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Human activity recognition has been an open problem in computer vision for almost two decades. In that time there
have been many approaches proposed to solve this problem, but very few have managed to solve it in a way that is
sufficiently computationally efficient for real time applications. Recently this has changed, with keypoint based
methods demonstrating a high degree of accuracy with low computational cost. These approaches take a given
image and return a set of joint locations for each individual within an image. In order to achieve real time
performance, a sparse representation of these features over a given time frame is required for classification. Previous
methods have achieved this by using a reduced number of keypoints, but this approach gives a less robust
representation of the individual’s body pose and may limit the types of activity that can be detected. We present a
novel method for reducing the size of the feature set, by calculating the Euclidian distance and the direction of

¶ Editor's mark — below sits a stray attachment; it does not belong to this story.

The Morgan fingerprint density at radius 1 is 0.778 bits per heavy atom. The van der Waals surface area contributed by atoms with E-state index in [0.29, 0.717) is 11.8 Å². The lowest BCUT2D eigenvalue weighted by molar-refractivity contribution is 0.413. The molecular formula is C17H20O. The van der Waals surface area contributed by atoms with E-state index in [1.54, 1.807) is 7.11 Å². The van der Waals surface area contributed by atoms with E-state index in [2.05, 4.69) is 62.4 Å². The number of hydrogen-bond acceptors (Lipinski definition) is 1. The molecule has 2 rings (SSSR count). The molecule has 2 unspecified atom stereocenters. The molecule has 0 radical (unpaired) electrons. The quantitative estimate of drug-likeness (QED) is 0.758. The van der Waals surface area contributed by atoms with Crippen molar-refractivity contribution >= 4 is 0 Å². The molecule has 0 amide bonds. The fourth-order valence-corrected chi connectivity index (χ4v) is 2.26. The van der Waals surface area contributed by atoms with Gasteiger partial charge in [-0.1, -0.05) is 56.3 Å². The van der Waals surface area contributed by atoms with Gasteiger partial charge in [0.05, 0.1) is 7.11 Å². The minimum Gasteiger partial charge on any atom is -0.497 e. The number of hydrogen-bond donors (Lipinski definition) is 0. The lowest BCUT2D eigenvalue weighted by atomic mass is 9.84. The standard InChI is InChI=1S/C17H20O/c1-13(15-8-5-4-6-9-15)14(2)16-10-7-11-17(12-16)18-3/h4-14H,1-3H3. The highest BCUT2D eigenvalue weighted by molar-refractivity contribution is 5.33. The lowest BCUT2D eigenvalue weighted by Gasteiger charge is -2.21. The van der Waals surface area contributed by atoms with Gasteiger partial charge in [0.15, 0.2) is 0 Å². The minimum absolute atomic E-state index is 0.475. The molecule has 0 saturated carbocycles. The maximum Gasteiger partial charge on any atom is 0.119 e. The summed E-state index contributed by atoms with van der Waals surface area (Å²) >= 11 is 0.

keypoint changes across a number of frames. This allows for a meaningful representation of the individuals
movements over time. We show that this method achieves accuracy on par with current state of the art methods,
while demonstrating real time performance.
Original languageEnglish
Publication statusAccepted/In press - 9 Feb 2021
EventInternational Conference on image processing and vision engineering: International Conference on image processing and vision engineering - Online Virtual
Duration: 27 Apr 202130 Apr 2021


ConferenceInternational Conference on image processing and vision engineering
Abbreviated titleIMPROVE
Internet address


  • human activity recognition
  • computer vision
  • pose estimation
  • social signal processing

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